It was all preparation for this Sunday when Korir is set to compete in the Bank of America Chicago Marathon, one of the largest events of its kind in the world. The event draws scores of marathoners of all shapes, sizes, experiences and aspirations. Most of his fellow runners will be happy to achieve a personal best time, qualify for other marathons, or simply finish the race, but Korir’s aim is somewhat higher.

The native Kenyan, who graduated from UofL last year with a biology degree, is trying to become one of the top marathoners in the world. After only two career races, he’s knocking on the door.

One year ago, competing in his first 26.2-mile test—the 2008 Chicago Marathon—Korir surprised the field by placing fourth despite starting five minutes behind the 20 elite runners who had earned a spot at the front of the more than 40,000 other participants. He posted an impressive time of 2 hours, 13 minutes and 53 seconds.

If that didn’t get the attention of the marathon world, what he did in California on May 24 did. This time starting with the elite runners, Korir won the 2009 Los Angeles Marathon. Not only did he win the race over several seasoned marathoners, many of whom Korir admired as a kid, he set a new course record of 2:08:24.

“You never know what is pushing you,” said Korir, a deeply spiritual and devout Christian. “I think it’s one moment God had planned for me, and he definitely knows.”

The win was lucrative for Korir. He earned $100,000 as part of The Challenge, a battle-of-the-sexes format that allowed the top women to start nearly 17 minutes ahead of the men. Korir passed the women’s field at the 24-mile mark. He also picked up an additional $60,000 for time bonuses.

Suddenly, agents approached him. Some promised to make him a millionaire, but those promises fell on disinterested ears.

“My goal in life is not to be a millionaire,” said Korir, who did become a first-time homeowner over the summer. “My goal is to do what God wants me to do and to do it with passion. If God wants me to be a maintenance guy right now, I’m doing it—and I’m doing it with passion and giving it 100 percent. I give everything I do 100 percent.”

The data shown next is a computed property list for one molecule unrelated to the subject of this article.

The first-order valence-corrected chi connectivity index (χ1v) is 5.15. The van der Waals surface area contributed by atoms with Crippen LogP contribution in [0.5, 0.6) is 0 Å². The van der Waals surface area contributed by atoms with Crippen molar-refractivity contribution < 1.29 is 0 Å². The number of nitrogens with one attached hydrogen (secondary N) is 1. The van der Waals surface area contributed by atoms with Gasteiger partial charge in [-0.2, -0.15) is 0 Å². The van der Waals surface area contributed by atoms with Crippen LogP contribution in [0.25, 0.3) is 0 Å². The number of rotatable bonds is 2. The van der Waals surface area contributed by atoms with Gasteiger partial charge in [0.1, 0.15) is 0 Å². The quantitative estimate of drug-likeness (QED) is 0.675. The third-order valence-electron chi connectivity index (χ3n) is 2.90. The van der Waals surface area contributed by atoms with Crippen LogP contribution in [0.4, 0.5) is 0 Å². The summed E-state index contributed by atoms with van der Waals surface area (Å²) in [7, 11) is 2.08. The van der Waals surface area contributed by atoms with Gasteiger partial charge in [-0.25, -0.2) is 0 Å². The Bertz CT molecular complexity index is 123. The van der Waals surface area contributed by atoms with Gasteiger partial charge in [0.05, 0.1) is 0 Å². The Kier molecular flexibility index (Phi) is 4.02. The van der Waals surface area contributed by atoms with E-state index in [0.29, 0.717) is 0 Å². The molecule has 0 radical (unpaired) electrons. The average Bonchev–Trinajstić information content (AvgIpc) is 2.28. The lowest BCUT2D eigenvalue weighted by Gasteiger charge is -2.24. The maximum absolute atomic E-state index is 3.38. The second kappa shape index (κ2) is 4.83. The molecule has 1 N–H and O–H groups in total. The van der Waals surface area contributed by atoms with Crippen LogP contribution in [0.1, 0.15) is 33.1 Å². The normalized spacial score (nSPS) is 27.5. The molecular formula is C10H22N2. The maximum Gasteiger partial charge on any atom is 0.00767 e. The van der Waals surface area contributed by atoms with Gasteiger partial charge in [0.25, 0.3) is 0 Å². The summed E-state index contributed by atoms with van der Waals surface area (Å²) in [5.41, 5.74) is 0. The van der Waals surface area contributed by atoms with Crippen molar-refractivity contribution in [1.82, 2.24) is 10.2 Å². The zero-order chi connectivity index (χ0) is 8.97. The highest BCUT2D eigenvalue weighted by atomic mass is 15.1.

And while Korir has signed with an agent, he continues to rely heavily on a strong support group he has in Louisville.

“There’s something about Louisville,” he said. “I feel like I have a family here. I love the people. Without these people I would not be where I am.”

After his L.A. win, he also looked to follow a tradition started by previous successful African marathoners — that of using his prize money to help people in his homeland. Specifically, he wants to start an orphanage in his hometown of Kitale, Kenya.

“It’s something I’ve always wanted to do,” he said. “I was born into a very poor family. My passion is to help poor children. God is giving me an opportunity to make a difference.”

Korir has not been back to Kenya since the New Year of 2008. His holiday trip home to visit family and do missionary work took a frightening turn with the outbreak of civil war. In Korir’s phone calls back to Louisville, people like UofL track coach Ron Mann could hear “real distress in his voice.”

“It was scary,” Mann recalled. “We realized we had to get him out of Kenya, and an army of people here in Louisville went to work.”